HAVING CONDUCTED many interviews on both sides of the tape deck, writer-turned-director Cameron Crowe knows how to put a subject at ease. His friendly, genuine demeanor helped get him on the Led Zep tour bus as a teenage contributor to Rolling Stone, but also masks the considerable drive it took to succeed in both journalism and Hollywood. (He also found time last year to author a lovely book on Billy Wilder, Conversations With Wilder.) Discussing his fourth film during a recent stop here (his part-time home), Crowe was well-aware of the stigma associated with the '70s classic-rock era of Almost Famous.
"That perception pissed me off enough to want to do the movie," he declares. "I saw a lot of movies and TV shows that trafficked in the clich鳠of the '70s, made fun of them, made sport of them, made the one guy in the crowd with the mullet [represent] everybody that existed in the '70s. I thought it was too easy—and not my experience."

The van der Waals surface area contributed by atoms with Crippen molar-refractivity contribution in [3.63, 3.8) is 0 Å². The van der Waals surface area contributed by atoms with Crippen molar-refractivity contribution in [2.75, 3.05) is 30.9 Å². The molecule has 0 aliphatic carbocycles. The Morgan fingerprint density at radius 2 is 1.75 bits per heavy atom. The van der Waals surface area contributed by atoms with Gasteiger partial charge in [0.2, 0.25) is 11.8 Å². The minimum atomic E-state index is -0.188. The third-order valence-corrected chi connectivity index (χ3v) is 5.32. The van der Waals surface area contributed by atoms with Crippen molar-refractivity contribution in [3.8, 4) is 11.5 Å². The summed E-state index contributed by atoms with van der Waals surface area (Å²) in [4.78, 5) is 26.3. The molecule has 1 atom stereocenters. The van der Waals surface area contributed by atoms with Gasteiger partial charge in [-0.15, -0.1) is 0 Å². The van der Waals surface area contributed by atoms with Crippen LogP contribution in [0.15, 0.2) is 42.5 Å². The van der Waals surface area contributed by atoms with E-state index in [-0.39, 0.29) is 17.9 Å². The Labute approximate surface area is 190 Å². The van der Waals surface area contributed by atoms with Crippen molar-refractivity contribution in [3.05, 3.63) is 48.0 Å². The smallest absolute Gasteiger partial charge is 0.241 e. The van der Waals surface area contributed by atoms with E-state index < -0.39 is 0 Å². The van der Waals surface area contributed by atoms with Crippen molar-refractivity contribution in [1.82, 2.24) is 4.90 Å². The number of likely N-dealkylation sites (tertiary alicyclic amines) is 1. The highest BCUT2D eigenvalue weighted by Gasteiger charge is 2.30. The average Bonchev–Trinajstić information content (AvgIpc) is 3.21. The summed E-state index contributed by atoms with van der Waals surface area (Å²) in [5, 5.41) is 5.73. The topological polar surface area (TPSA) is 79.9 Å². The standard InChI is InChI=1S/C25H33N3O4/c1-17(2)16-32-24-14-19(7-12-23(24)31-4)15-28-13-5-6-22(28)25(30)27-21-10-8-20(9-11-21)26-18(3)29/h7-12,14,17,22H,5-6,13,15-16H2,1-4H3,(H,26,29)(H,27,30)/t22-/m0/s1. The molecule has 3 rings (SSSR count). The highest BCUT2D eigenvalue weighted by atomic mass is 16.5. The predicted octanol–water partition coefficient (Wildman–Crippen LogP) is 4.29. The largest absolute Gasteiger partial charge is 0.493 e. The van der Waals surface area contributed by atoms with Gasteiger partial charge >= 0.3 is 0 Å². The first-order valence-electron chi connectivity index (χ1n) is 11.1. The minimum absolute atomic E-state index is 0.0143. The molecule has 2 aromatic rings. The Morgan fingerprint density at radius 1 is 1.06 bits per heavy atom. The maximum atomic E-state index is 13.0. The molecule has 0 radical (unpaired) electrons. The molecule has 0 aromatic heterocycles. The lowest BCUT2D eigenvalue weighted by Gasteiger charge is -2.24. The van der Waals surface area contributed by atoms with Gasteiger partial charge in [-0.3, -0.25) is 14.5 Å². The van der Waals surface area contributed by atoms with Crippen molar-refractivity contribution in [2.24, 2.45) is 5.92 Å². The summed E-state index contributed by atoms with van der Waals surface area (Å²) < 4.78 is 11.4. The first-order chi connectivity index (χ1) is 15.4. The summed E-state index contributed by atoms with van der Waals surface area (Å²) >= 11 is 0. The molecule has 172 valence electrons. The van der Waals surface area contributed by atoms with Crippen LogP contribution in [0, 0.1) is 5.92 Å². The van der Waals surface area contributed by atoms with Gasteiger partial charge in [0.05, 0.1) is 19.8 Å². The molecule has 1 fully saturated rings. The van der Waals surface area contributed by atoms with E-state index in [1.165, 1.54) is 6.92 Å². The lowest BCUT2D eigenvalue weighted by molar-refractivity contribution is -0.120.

"But where is the Truffaut version of that era?" he asks. "I saw a lot of stuff that felt like a glorious '60s hangover, and a passionate commitment to the music and to an idealism that was pretty angst-free. I liked the idea of doing a movie that was about the timeless aspects of that decade." Moreover, he adds, our perceptions of those years are mainly based on the disco "mirror ball-ization" of that decade—but Saturday Night Fever didn't come out until 1977.
"Any period piece has elements of nostalgia," Crowe concedes of his take on the '70s, which "puts that golden haze over everything." Yet, he notes, his protagonist observes the ineluctable influence of money and corporatization that affected both '70s music and movies—making it harder for smaller bands and personal films to find an audience.
Still, his picture doesn't provide an easy resolution to the commercial pressures of the decade—or to the life pressures felt by his characters. "Nobody really gets what they wanted," he concludes. "There's hope. But it's not a fairy tale."